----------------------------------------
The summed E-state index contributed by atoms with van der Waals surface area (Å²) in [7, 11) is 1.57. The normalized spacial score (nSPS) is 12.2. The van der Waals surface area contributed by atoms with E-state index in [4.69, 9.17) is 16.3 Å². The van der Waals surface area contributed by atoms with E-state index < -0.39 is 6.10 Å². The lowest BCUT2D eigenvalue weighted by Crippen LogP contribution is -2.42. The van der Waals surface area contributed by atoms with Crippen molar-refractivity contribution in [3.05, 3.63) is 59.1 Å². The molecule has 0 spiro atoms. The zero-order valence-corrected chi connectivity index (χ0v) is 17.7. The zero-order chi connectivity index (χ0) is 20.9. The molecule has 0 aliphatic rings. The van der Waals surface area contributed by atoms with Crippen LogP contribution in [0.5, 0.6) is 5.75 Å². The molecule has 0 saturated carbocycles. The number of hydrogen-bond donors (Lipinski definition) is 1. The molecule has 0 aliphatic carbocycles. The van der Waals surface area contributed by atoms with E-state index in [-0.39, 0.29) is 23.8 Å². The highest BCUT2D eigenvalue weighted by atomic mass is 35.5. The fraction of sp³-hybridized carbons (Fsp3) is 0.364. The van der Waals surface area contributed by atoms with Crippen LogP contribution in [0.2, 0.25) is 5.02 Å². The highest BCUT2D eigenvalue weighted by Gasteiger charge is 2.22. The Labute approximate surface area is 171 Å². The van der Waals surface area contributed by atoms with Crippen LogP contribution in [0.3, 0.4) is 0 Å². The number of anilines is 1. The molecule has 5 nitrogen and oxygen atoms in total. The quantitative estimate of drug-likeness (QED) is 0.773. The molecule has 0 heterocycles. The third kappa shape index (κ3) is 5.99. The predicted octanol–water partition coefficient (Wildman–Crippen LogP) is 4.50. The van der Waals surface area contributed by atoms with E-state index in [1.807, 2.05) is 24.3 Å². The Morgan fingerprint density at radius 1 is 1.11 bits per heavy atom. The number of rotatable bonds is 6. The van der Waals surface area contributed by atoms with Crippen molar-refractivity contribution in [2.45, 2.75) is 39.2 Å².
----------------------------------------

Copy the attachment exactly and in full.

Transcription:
The summed E-state index contributed by atoms with van der Waals surface area (Å²) in [7, 11) is 1.57. The normalized spacial score (nSPS) is 12.2. The van der Waals surface area contributed by atoms with E-state index in [4.69, 9.17) is 16.3 Å². The van der Waals surface area contributed by atoms with E-state index < -0.39 is 6.10 Å². The lowest BCUT2D eigenvalue weighted by Crippen LogP contribution is -2.42. The van der Waals surface area contributed by atoms with Crippen molar-refractivity contribution in [3.05, 3.63) is 59.1 Å². The molecule has 0 spiro atoms. The zero-order valence-corrected chi connectivity index (χ0v) is 17.7. The zero-order chi connectivity index (χ0) is 20.9. The molecule has 0 aliphatic rings. The van der Waals surface area contributed by atoms with Crippen LogP contribution in [0.5, 0.6) is 5.75 Å². The molecule has 0 saturated carbocycles. The number of hydrogen-bond donors (Lipinski definition) is 1. The molecule has 0 aliphatic carbocycles. The van der Waals surface area contributed by atoms with E-state index in [-0.39, 0.29) is 23.8 Å². The highest BCUT2D eigenvalue weighted by atomic mass is 35.5. The fraction of sp³-hybridized carbons (Fsp3) is 0.364. The van der Waals surface area contributed by atoms with Crippen LogP contribution in [0.2, 0.25) is 5.02 Å². The highest BCUT2D eigenvalue weighted by Gasteiger charge is 2.22. The Labute approximate surface area is 171 Å². The van der Waals surface area contributed by atoms with Crippen LogP contribution in [0.3, 0.4) is 0 Å². The number of anilines is 1. The molecule has 5 nitrogen and oxygen atoms in total. The quantitative estimate of drug-likeness (QED) is 0.773. The molecule has 0 heterocycles. The third kappa shape index (κ3) is 5.99. The predicted octanol–water partition coefficient (Wildman–Crippen LogP) is 4.50. The van der Waals surface area contributed by atoms with E-state index in [1.807, 2.05) is 24.3 Å². The Morgan fingerprint density at radius 1 is 1.11 bits per heavy atom. The number of rotatable bonds is 6. The van der Waals surface area contributed by atoms with Crippen molar-refractivity contribution in [2.45, 2.75) is 39.2 Å².